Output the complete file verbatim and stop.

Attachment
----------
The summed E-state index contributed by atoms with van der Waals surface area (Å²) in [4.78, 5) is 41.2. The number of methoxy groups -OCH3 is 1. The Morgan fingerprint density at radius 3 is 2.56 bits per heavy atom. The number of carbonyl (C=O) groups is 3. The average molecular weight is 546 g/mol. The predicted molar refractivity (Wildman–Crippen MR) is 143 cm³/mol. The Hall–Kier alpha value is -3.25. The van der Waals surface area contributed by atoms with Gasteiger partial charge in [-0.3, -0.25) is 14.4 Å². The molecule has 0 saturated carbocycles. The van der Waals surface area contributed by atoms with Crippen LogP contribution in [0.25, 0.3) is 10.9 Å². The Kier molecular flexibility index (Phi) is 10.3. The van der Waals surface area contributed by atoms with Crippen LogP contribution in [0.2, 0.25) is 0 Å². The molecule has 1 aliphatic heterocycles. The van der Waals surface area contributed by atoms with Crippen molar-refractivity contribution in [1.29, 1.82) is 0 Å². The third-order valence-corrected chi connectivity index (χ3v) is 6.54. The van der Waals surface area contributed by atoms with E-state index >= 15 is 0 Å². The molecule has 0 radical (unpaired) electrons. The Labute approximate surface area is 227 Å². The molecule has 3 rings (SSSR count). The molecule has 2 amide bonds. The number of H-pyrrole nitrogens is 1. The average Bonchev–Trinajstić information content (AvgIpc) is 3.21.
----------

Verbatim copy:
The summed E-state index contributed by atoms with van der Waals surface area (Å²) in [4.78, 5) is 41.2. The number of methoxy groups -OCH3 is 1. The Morgan fingerprint density at radius 3 is 2.56 bits per heavy atom. The number of carbonyl (C=O) groups is 3. The average molecular weight is 546 g/mol. The predicted molar refractivity (Wildman–Crippen MR) is 143 cm³/mol. The Hall–Kier alpha value is -3.25. The van der Waals surface area contributed by atoms with Gasteiger partial charge in [-0.3, -0.25) is 14.4 Å². The molecule has 0 saturated carbocycles. The van der Waals surface area contributed by atoms with Crippen LogP contribution in [0.25, 0.3) is 10.9 Å². The Kier molecular flexibility index (Phi) is 10.3. The van der Waals surface area contributed by atoms with Crippen LogP contribution in [0.2, 0.25) is 0 Å². The molecule has 1 aliphatic heterocycles. The van der Waals surface area contributed by atoms with Crippen molar-refractivity contribution in [1.29, 1.82) is 0 Å². The third-order valence-corrected chi connectivity index (χ3v) is 6.54. The van der Waals surface area contributed by atoms with E-state index >= 15 is 0 Å². The molecule has 0 radical (unpaired) electrons. The Labute approximate surface area is 227 Å². The molecule has 3 rings (SSSR count). The molecule has 2 amide bonds. The number of H-pyrrole nitrogens is 1. The average Bonchev–Trinajstić information content (AvgIpc) is 3.21.